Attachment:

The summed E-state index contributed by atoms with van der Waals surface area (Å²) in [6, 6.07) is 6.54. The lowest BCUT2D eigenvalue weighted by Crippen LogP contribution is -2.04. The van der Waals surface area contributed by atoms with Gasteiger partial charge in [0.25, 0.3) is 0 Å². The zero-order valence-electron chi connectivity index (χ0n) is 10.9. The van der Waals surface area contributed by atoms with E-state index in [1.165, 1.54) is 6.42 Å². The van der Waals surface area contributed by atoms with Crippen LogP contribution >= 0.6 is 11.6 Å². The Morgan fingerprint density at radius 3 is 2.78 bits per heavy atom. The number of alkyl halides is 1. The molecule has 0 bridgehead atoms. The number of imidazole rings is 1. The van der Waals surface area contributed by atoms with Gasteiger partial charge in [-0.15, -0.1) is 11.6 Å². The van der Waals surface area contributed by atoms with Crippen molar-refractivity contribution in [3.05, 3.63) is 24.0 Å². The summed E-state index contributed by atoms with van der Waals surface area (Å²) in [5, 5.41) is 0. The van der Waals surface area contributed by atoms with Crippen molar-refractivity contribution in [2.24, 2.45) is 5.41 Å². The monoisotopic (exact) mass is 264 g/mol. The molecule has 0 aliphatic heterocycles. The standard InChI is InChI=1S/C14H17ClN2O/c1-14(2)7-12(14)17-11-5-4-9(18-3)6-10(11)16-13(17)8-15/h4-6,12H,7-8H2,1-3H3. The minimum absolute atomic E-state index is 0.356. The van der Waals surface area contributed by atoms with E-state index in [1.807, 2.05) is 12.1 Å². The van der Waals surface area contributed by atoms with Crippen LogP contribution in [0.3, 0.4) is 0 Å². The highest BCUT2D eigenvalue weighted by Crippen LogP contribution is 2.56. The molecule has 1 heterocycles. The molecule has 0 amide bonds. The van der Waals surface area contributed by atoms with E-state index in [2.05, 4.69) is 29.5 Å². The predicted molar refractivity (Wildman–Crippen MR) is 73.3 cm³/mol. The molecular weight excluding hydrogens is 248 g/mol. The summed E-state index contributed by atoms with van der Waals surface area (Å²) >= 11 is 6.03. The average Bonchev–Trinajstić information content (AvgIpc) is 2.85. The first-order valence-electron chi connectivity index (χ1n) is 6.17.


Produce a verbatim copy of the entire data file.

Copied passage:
The summed E-state index contributed by atoms with van der Waals surface area (Å²) in [6, 6.07) is 6.54. The lowest BCUT2D eigenvalue weighted by Crippen LogP contribution is -2.04. The van der Waals surface area contributed by atoms with Gasteiger partial charge in [0.25, 0.3) is 0 Å². The zero-order valence-electron chi connectivity index (χ0n) is 10.9. The van der Waals surface area contributed by atoms with E-state index in [1.165, 1.54) is 6.42 Å². The van der Waals surface area contributed by atoms with Crippen LogP contribution >= 0.6 is 11.6 Å². The Morgan fingerprint density at radius 3 is 2.78 bits per heavy atom. The number of alkyl halides is 1. The molecule has 0 bridgehead atoms. The number of imidazole rings is 1. The van der Waals surface area contributed by atoms with Gasteiger partial charge in [-0.15, -0.1) is 11.6 Å². The van der Waals surface area contributed by atoms with Crippen molar-refractivity contribution in [3.05, 3.63) is 24.0 Å². The summed E-state index contributed by atoms with van der Waals surface area (Å²) in [5, 5.41) is 0. The van der Waals surface area contributed by atoms with Crippen molar-refractivity contribution in [2.24, 2.45) is 5.41 Å². The monoisotopic (exact) mass is 264 g/mol. The molecule has 0 aliphatic heterocycles. The standard InChI is InChI=1S/C14H17ClN2O/c1-14(2)7-12(14)17-11-5-4-9(18-3)6-10(11)16-13(17)8-15/h4-6,12H,7-8H2,1-3H3. The minimum absolute atomic E-state index is 0.356. The van der Waals surface area contributed by atoms with E-state index in [1.807, 2.05) is 12.1 Å². The van der Waals surface area contributed by atoms with Crippen LogP contribution in [0.3, 0.4) is 0 Å². The highest BCUT2D eigenvalue weighted by Crippen LogP contribution is 2.56. The molecule has 1 heterocycles. The molecule has 0 amide bonds. The van der Waals surface area contributed by atoms with E-state index in [2.05, 4.69) is 29.5 Å². The predicted molar refractivity (Wildman–Crippen MR) is 73.3 cm³/mol. The molecular weight excluding hydrogens is 248 g/mol. The summed E-state index contributed by atoms with van der Waals surface area (Å²) >= 11 is 6.03. The average Bonchev–Trinajstić information content (AvgIpc) is 2.85. The first-order valence-electron chi connectivity index (χ1n) is 6.17.